The slouch hat was first worn by military forces in Australia in 1885 when the newly created Victorian Mounted Rifles adopted the hat as part of their uniform after their commanding officer had seen them worn by police in Burma. On 22 December 1890, the military commanders of the then separate Australian Colonies prior to the Federation of Australia met to discuss the introduction of the khaki uniform throughout Australia. They agreed that all Australian Forces with the exception of the Artillery would wear the slouch hat. It was to be looped up on one side—Victoria and Tasmania on the right and the other colonies (later states) on the left. This was done so that rifles could be held at the slope without damaging the brim. After Federation, the slouch hat became standard Australian Army headgear in 1903 and since then it has developed into an important national symbol.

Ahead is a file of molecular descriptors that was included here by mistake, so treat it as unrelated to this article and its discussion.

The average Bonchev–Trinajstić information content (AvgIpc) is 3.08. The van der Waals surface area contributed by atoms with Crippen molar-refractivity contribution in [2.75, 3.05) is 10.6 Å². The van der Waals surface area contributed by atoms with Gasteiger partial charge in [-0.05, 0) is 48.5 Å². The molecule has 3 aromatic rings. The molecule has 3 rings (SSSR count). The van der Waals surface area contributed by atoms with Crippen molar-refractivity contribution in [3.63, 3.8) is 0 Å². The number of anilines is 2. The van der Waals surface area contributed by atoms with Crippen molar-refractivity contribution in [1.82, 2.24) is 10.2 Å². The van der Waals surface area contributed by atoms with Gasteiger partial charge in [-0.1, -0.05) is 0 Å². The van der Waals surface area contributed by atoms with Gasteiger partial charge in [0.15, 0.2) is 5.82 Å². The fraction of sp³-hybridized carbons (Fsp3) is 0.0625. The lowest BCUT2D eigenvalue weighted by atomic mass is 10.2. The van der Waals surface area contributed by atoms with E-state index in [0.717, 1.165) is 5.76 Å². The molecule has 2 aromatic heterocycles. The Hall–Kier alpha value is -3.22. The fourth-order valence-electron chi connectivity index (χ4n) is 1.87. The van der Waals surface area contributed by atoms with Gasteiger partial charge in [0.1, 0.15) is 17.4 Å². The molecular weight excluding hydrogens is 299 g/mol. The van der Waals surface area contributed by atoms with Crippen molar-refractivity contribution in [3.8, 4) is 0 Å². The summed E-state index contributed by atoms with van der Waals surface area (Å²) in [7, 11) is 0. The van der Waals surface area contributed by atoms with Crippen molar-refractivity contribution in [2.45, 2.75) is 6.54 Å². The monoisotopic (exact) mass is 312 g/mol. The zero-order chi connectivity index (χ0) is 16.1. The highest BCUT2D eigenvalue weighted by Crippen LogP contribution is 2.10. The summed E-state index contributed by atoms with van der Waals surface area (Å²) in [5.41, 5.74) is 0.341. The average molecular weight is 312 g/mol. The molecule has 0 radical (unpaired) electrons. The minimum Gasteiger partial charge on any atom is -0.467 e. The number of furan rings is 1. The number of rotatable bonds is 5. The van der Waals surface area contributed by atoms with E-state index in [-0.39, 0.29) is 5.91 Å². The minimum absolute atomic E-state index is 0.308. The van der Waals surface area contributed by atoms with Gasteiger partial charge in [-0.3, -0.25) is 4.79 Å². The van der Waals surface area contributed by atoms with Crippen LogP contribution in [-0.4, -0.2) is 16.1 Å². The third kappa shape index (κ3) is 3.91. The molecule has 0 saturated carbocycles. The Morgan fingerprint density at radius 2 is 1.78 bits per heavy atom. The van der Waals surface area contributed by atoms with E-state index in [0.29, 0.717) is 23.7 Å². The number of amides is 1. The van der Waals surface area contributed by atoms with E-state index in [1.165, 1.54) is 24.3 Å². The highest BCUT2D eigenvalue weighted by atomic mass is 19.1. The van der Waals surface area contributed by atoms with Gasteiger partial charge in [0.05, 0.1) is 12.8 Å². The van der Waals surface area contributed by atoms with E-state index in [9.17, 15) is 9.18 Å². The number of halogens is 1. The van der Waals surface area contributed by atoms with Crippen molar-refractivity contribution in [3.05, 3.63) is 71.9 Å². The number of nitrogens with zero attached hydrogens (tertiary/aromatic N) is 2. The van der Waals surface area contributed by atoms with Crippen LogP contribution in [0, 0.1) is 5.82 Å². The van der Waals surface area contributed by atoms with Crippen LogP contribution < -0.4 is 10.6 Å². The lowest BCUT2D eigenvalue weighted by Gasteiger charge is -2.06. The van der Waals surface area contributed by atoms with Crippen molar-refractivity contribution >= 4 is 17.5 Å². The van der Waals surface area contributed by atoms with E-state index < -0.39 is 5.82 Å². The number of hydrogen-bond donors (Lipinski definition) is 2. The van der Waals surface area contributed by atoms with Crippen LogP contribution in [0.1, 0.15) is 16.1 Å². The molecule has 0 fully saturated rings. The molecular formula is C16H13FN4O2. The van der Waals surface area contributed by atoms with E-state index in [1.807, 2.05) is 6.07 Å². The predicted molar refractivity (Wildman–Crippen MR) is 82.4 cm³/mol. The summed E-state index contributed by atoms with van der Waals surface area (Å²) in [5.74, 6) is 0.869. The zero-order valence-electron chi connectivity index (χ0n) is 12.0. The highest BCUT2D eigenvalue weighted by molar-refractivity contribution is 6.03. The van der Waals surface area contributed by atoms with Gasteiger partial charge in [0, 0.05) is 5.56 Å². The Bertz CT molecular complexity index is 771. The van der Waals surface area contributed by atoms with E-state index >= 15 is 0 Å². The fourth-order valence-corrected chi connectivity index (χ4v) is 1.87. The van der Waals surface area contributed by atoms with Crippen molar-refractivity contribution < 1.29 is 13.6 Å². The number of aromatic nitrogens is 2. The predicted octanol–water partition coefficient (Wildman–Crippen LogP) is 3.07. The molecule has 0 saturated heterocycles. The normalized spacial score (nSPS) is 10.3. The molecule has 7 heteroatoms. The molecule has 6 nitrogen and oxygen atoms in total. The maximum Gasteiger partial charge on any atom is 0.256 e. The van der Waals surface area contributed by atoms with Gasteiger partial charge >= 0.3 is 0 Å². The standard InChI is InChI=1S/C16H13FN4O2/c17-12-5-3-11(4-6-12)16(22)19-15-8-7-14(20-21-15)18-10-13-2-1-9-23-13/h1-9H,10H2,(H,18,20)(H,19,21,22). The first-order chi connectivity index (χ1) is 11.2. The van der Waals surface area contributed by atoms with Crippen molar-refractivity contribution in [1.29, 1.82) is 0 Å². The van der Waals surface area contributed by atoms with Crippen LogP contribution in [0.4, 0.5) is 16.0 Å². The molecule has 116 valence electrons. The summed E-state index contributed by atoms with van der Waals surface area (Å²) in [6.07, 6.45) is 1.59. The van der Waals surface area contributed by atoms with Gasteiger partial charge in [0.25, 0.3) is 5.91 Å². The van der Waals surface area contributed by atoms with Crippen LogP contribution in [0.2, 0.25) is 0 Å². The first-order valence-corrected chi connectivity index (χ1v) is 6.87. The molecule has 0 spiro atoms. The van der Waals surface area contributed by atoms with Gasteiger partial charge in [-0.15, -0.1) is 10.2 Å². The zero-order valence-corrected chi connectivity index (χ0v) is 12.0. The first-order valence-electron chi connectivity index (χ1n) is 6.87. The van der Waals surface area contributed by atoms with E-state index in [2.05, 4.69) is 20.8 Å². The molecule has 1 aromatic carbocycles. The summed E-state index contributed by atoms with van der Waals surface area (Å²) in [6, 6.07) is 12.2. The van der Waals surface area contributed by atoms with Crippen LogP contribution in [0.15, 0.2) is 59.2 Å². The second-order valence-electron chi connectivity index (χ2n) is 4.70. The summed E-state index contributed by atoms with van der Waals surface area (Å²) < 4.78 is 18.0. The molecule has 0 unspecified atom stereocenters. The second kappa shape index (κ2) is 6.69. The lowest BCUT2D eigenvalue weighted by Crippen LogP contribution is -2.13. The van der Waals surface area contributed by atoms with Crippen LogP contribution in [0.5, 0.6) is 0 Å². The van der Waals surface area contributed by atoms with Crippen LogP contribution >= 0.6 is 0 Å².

The Slouch hat (also known as a Hat KFF, or Hat Khaki Fur Felt) is worn as the standard ceremonial headress for all members of the Army, except those belonging to units or corps that have an official headress such as a beret, and is treated with the utmost care and respect. It is also worn in some units as general duty dress. When worn for ceremonial purposes, the "Grade 1" Slouch hat is worn with a seven-band puggaree, six of which represent the states of Australia while the seventh represents its territories of Australia. A Unit Colour Patch is worn on the right of puggaree, while a Corps or Regiment Hat badge is placed to its and the General Service Badge (The Rising Sun) worn on the left brim which is folded up and clipped into place. When worn for general duties, the "Grade 2" Slouch hat is worn with the left brim down and the Rising Sun badge removed.